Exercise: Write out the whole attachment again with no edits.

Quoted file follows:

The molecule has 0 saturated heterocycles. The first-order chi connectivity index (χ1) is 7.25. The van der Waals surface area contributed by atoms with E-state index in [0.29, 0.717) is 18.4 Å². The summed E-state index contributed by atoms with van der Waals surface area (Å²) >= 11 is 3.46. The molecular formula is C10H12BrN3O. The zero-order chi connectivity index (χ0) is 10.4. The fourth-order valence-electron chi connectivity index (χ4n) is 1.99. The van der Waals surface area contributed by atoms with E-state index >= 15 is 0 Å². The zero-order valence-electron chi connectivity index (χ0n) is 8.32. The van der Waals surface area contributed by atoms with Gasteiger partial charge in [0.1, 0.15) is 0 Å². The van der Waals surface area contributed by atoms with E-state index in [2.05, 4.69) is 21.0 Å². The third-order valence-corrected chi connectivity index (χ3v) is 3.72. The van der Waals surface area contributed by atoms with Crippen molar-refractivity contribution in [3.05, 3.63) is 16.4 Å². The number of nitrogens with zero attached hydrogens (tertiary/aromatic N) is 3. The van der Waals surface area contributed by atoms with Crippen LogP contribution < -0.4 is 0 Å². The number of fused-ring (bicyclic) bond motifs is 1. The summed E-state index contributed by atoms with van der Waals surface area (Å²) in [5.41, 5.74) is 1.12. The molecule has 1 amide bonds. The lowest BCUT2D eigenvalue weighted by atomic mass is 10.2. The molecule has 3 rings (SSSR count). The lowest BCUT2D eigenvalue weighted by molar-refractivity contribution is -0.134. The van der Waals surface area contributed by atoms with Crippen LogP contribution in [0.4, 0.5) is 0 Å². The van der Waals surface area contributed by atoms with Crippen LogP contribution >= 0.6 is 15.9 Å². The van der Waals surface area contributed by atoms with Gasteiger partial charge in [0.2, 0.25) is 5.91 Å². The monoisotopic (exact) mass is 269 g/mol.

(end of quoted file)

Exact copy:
The molecule has 0 saturated heterocycles. The first-order chi connectivity index (χ1) is 7.25. The van der Waals surface area contributed by atoms with E-state index in [0.29, 0.717) is 18.4 Å². The summed E-state index contributed by atoms with van der Waals surface area (Å²) >= 11 is 3.46. The molecular formula is C10H12BrN3O. The zero-order chi connectivity index (χ0) is 10.4. The fourth-order valence-electron chi connectivity index (χ4n) is 1.99. The van der Waals surface area contributed by atoms with E-state index >= 15 is 0 Å². The zero-order valence-electron chi connectivity index (χ0n) is 8.32. The van der Waals surface area contributed by atoms with Gasteiger partial charge in [0.1, 0.15) is 0 Å². The van der Waals surface area contributed by atoms with E-state index in [2.05, 4.69) is 21.0 Å². The third-order valence-corrected chi connectivity index (χ3v) is 3.72. The van der Waals surface area contributed by atoms with Crippen molar-refractivity contribution in [3.05, 3.63) is 16.4 Å². The number of nitrogens with zero attached hydrogens (tertiary/aromatic N) is 3. The van der Waals surface area contributed by atoms with Crippen LogP contribution < -0.4 is 0 Å². The number of fused-ring (bicyclic) bond motifs is 1. The summed E-state index contributed by atoms with van der Waals surface area (Å²) in [5.41, 5.74) is 1.12. The molecule has 1 amide bonds. The lowest BCUT2D eigenvalue weighted by atomic mass is 10.2. The molecule has 3 rings (SSSR count). The lowest BCUT2D eigenvalue weighted by molar-refractivity contribution is -0.134. The van der Waals surface area contributed by atoms with Crippen LogP contribution in [0.4, 0.5) is 0 Å². The van der Waals surface area contributed by atoms with Crippen LogP contribution >= 0.6 is 15.9 Å². The van der Waals surface area contributed by atoms with Gasteiger partial charge in [0.2, 0.25) is 5.91 Å². The monoisotopic (exact) mass is 269 g/mol.